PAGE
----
The Veterans ballot includes several Yankees connections, but as always, The Boss steals the show.
The rest of the ballot: Vida Blue, Dave Concepcion, Steve Garvey, Ron Guidry, Tommy John, Al Oliver, Ted Simmons, Rusty Staub, Billy Martin, Pat Gillick and Marvin Miller.
The Boss is on the ballot • 11.08.10
Do you think George Steinbrenner should be in the Hall of Fame? If you do, you might get your wish as soon as next summer.
A special “Expansion Era” ballot for the Hall includes the Boss, and if 75 % of the 16-person veterans committee votes for Steinbrenner he’ll be posthumously inducted into Cooperstown. The committee will meet at the Baseball Winter Meetings and results will be announced on Dec. 6.
The other 11 names on the ballot along with Steinbrenner are: Vida Blue, Dave Concepcion, Steve Garvey, Ron Guidry, Tommy John, Al Oliver, Ted Simmons, Rusty Staub, Billy Martin, Pat Gillick and Marvin Miller.
If you want to read the rest of the release from the Hall – which includes info on who is on the committee as well as bios for each of the candidates – it’s after the jump.
* That’s an old AP shot of The Boss, Joe Torre and Rudy Giuliani celebrating after the 1996 World Series. How young do they look? It freaks me out sometimes how long ago 1996 really is now. Doesn’t it still seem like just a few years ago?
George Steinbrenner’s place in Monument Park • 09.21.10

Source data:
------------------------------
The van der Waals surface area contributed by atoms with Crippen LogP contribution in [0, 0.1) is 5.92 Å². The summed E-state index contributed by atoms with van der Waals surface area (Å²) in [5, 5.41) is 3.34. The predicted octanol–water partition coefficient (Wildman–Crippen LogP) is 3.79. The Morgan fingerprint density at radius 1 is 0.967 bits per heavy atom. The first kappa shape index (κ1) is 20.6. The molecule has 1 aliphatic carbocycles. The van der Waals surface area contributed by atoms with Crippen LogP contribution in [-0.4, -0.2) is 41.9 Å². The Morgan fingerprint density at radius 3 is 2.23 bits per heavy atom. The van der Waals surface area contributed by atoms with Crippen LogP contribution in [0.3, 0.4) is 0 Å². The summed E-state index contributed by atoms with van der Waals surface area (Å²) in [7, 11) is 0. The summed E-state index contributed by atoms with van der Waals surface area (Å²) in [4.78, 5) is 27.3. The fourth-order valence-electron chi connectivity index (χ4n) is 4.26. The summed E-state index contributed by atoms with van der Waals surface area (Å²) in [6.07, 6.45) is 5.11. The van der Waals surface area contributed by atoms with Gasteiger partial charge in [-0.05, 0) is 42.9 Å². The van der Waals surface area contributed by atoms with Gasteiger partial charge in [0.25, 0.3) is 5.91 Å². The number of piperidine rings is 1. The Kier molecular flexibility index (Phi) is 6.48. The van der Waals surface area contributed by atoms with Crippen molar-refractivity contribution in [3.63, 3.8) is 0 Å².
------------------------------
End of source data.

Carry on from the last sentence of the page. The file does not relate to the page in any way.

The George Steinbrenner monument unveiled last night is 7 feet wide and 5 feet high, not counting the base. It weight 760 pounds and was manufactured by US Bronze in Hyde Park, NY, using granite from Domenick DeNigris Monuments in the Bronx. The inscription reads:
GEORGE M. STEINBRENNER III
July 4, 1930 – July 13, 2010
New York Yankees Principal Owner
1973 – 2010
Purchased the New York Yankees on January 3, 1973.
A true visionary who changed the game of baseball forever, he was considered the most influential owner in all of sports. In his 37 years as Principal Owner, the Yankees posted a Major League-best .566 winning percentage, while winning 11 American League pennants and seven World Series titles, becoming the most recognizable sports brand in the world.
A devoted sportsman, he was Vice President of the United States Olympic Committee, a member of the Baseball Hall of Fame’s Board of Directors and a member of the NCAA Foundation Board of Trustees.
A great philanthropist whose charitable efforts were mostly performed without fanfare, he followed a personal motto of the greatest form of charity is anonymity.
Dedicated by the New York Yankees
September 20, 2010
Associated Press photos
Just a reminder, the Yankees will hold a special ceremony to dedicate and unveil a monument in honor of George Steinbrenner in Yankee Stadium’s Monument Park prior to tonight’s game against the Rays.
The Yankees are asking fans to arrive early and be in their seats by 6:45 p.m. Monument Park will be closed to fans prior to the game. The ceremony is scheduled to begin at approximately 7 p.m. with a special introduction behind home plate, followed by the unveiling of Mr. Steinbrenner’s monument in Monument Park.
Mr. Steinbrenner’s granddaughter Haley Swindal, who is currently performing in the musical Cabaret at the Surflight Theater in Beach Haven, N.J., will sing God Bless America during the seventh-inning stretch in tribute to her grandfather. Frank Sinatra, Jr., will sing the national anthem prior to the game, while the colors will be presented by the West Point Color Guard.
Mr. Steinbrenner’s wife, Joan, and all four of the couple’s children – Hal, Hank, Jennifer and Jessica – are scheduled to be in attendance.